I’ve finally seen Old Faithful! Like, four or five times! I spent two days exploring the beautiful alien landscape of geysers, pools, foreign accents, and sulfur.
After saying goodbye to Jackson, I headed north from Bridger-Teton National Forest (free) into Grand Teton National Park (not free). I tried to buy a year-long Park Pass, good for all National Parks, for $80 at the entrance, but they were out. They just waved me through and told me to buy it as I went into Yellowstone.
The drive was an amazing wonderland of unspoiled mountains, plains, prairies and distant forests. The scale is impossible to describe in words, and it gives a powerful, gut-level understanding of what the US was like before the coming of Europeans. I was immediately proud to live in a country that prioritized keeping such wide-open spaces, and I felt good giving my money to the park system once I reached Yellowstone. The scenery was fabulous through the huge panoramic windows of Junior instead of the cramped, headroom-free Metro.
When I arrived at the Old Faithful area at dusk, hoping to see the geyser blow at least once before dark. There weren’t that many people, and I was still out of data range on both phones. I later discovered I had turned off the data access on my Tracfone, which uses Verizon. I *did* have the Yellowstone App on my phone, which said that Old Faithful goes roughly every 90 minutes. I had brought my full hiking setup anticipating a wait, so I settled in as the crowd gathered.
The eruption itself was impressive and fun, but the best part was the multi-lingual Banter of Impatience as people from across the globe sat on benches pointed at a hole in the ground and waiting for something to happen. Naturally there are a few false starts in the minutes before the Big Spooge, and I enjoyed the suffering of others as they repeatedly experienced disappointment and annoyance. I met some fellow Texans sitting next to me, and we discussed homebrew RVs while we waited.
I tried to get video of the eruption, but a variety of camera problems prevented it this time. I did get some with a brief Scott Cameo during a later eruption.
There is a large, sturdy walkway that winds for miles among a huge variety of fuming geysers and gurgling pools, all with different colors, personalities, and timings. It’s a full day just to see those within walking distance of Old Faithful.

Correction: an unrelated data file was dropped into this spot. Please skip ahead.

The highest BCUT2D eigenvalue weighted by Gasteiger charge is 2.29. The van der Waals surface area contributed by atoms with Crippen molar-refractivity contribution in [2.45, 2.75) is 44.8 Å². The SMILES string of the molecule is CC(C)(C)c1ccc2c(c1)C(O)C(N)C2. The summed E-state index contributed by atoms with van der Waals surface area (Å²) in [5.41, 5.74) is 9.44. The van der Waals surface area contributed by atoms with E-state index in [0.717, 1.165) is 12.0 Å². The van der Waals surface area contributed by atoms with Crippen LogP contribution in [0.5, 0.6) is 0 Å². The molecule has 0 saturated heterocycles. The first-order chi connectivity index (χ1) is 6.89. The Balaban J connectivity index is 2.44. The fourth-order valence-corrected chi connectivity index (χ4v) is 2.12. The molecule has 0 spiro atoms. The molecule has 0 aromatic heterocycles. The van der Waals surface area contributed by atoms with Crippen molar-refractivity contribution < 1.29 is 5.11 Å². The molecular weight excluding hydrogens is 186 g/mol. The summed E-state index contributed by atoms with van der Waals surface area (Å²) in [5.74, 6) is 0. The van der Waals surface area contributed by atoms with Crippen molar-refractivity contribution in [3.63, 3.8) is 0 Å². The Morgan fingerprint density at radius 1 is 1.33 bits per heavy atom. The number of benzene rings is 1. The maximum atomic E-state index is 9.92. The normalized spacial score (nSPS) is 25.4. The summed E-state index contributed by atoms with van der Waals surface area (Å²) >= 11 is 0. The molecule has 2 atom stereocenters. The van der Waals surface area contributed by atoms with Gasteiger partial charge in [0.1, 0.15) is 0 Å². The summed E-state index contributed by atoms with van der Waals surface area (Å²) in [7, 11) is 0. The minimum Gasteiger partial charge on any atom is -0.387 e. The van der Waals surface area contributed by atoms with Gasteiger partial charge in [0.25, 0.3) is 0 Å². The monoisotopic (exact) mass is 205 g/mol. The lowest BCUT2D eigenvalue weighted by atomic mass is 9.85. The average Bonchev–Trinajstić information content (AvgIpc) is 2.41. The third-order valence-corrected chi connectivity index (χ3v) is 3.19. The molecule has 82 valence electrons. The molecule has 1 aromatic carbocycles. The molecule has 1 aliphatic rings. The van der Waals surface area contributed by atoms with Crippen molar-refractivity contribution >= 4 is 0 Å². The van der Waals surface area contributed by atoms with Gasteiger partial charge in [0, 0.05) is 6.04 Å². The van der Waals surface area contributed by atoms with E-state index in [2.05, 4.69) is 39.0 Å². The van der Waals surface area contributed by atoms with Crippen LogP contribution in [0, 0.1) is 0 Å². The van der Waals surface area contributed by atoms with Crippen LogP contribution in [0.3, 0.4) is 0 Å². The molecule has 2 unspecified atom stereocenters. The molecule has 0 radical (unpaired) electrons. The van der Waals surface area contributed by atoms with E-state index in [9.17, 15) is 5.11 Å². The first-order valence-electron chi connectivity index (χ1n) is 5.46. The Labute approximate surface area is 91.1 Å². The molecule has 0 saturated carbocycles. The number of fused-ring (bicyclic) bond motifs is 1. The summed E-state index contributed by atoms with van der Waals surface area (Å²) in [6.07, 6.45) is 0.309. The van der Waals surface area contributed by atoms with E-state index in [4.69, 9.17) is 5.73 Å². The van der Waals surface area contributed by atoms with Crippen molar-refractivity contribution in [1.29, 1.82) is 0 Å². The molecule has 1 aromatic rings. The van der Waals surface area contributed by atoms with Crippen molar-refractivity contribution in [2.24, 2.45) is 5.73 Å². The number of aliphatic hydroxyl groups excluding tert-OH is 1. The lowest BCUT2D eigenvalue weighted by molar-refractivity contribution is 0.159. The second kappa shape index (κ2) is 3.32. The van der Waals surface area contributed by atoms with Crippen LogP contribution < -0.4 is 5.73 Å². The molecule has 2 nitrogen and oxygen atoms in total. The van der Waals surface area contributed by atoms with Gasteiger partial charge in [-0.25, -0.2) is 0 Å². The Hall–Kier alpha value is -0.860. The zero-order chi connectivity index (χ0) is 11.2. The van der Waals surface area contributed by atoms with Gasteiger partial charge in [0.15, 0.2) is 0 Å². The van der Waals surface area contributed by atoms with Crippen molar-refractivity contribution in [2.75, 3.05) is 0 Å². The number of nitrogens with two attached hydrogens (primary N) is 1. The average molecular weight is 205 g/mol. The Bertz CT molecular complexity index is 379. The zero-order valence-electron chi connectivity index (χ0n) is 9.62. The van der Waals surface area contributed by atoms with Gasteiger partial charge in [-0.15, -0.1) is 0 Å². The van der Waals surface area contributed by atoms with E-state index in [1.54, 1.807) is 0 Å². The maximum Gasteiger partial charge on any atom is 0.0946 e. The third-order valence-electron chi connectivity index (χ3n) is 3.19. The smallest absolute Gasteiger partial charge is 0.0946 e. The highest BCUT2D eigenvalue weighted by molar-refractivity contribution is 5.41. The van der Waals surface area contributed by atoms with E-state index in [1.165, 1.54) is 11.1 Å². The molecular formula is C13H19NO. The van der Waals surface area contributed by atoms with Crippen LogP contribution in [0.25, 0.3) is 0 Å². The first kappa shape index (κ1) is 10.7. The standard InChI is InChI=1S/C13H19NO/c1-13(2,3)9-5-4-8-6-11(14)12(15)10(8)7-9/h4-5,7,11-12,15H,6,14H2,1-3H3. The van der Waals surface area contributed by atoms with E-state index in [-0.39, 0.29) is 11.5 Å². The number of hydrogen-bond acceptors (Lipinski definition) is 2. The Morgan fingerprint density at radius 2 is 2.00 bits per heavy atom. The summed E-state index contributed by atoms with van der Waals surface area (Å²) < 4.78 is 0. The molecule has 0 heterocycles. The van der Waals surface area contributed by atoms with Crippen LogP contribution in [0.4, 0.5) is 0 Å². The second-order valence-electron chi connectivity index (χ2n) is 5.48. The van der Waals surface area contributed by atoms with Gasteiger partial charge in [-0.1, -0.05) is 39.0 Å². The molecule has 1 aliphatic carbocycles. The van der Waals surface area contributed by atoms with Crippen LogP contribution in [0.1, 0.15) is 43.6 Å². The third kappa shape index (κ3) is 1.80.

The Old Faithful area is a small town, with The Visitor Center, Old Faithful Inn, Ski Lodge, Ranger Station, and a Post Office. There’s a huge amount of parking, even during this busiest time of the year, and I had zero problems staying in Junior. Getting local accommodations is expensive and requires booking months in advance, but an off-grid RV could conceivably stay here for months, simply moving every day or two to blend in. I’m once again blown away at the freedom bestowed by having a fully self-sufficient living space, and full of pride for having created it myself from an empty, run-down cargo van.
Both the Inn and the Ski Lodge have a nice but expensive restaurant, and a bar, which are open until midnight. The Inn also features posh public showers, $4 if you bring your own towel, $5 without. There is some kind of Early Christmas event happening, and my super-orgasmic shower, only the second I’d taken since leaving Hurst over a week earlier, was free! “Merry Christmas!”
After the Main Event, I huffed and puffed my way up the scenic overlook, informing the cute couple at the top that “I had been sent by the Governor to ruin their private romantic interlude!”
I then left them alone to take pictures higher up the trail. Afterward we walked down together and *barely* saw this family of ptarmigans as they blended into the rock. The mama was up high, and as we watched, we realized she was teaching her chicks to learn to fly by climbing to an area they couldn’t reach. They were adorably incompetent as they reluctantly took wing across a small gap so as not to lose site of Mom. It was one of the more magical moments, and it was fun to share it with Bailey, also from Texas, and her friend.
I took hundreds of pictures, which you can see by clicking on any shot in this post.
Wifi is for-pay, and only at the Ski Lodge. I was too unfocused to try to get all my onlining done in one hour for $5, so I decided against it. The area was quite busy, and if I had been more social I could have had many conversations with people from around the world. I did try to talk to a German couple out on the walkways around the geysers, but they seemed a bit taken aback and clearly weren’t interested in continuing the discussion. I heard German at least three times while I was there.
After an expensive meal in the Inn restaurant, I bedded down early, wanting to see Old Faithful with the dawn the next day.